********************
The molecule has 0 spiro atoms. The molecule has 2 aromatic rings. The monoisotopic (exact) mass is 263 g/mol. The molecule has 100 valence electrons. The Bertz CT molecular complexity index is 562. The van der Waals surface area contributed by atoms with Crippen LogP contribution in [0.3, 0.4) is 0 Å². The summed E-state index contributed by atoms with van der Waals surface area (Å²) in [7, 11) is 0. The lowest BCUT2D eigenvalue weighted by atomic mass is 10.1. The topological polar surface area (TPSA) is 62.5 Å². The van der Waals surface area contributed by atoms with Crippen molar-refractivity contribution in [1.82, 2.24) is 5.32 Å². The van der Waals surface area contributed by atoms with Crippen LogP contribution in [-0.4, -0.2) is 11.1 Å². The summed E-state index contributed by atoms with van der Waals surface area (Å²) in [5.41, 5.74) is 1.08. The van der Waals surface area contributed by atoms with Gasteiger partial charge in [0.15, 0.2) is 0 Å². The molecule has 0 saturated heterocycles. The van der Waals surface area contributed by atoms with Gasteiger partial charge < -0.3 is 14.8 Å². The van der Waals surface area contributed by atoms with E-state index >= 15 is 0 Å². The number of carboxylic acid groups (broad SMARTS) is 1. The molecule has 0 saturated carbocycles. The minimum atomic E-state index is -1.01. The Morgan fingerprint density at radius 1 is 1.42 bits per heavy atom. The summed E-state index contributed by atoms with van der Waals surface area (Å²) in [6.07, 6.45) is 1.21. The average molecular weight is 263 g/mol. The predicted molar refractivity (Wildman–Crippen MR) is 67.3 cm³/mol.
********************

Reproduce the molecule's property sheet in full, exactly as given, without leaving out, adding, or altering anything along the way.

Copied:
The molecule has 0 spiro atoms. The molecule has 2 aromatic rings. The monoisotopic (exact) mass is 263 g/mol. The molecule has 100 valence electrons. The Bertz CT molecular complexity index is 562. The van der Waals surface area contributed by atoms with Crippen LogP contribution in [0.3, 0.4) is 0 Å². The summed E-state index contributed by atoms with van der Waals surface area (Å²) in [7, 11) is 0. The lowest BCUT2D eigenvalue weighted by atomic mass is 10.1. The topological polar surface area (TPSA) is 62.5 Å². The van der Waals surface area contributed by atoms with Crippen molar-refractivity contribution in [1.82, 2.24) is 5.32 Å². The van der Waals surface area contributed by atoms with Crippen LogP contribution in [-0.4, -0.2) is 11.1 Å². The summed E-state index contributed by atoms with van der Waals surface area (Å²) in [5.41, 5.74) is 1.08. The van der Waals surface area contributed by atoms with Gasteiger partial charge in [0.15, 0.2) is 0 Å². The molecule has 0 saturated heterocycles. The van der Waals surface area contributed by atoms with Gasteiger partial charge < -0.3 is 14.8 Å². The van der Waals surface area contributed by atoms with E-state index >= 15 is 0 Å². The number of carboxylic acid groups (broad SMARTS) is 1. The molecule has 0 saturated carbocycles. The minimum atomic E-state index is -1.01. The Morgan fingerprint density at radius 1 is 1.42 bits per heavy atom. The summed E-state index contributed by atoms with van der Waals surface area (Å²) in [6.07, 6.45) is 1.21. The average molecular weight is 263 g/mol. The predicted molar refractivity (Wildman–Crippen MR) is 67.3 cm³/mol.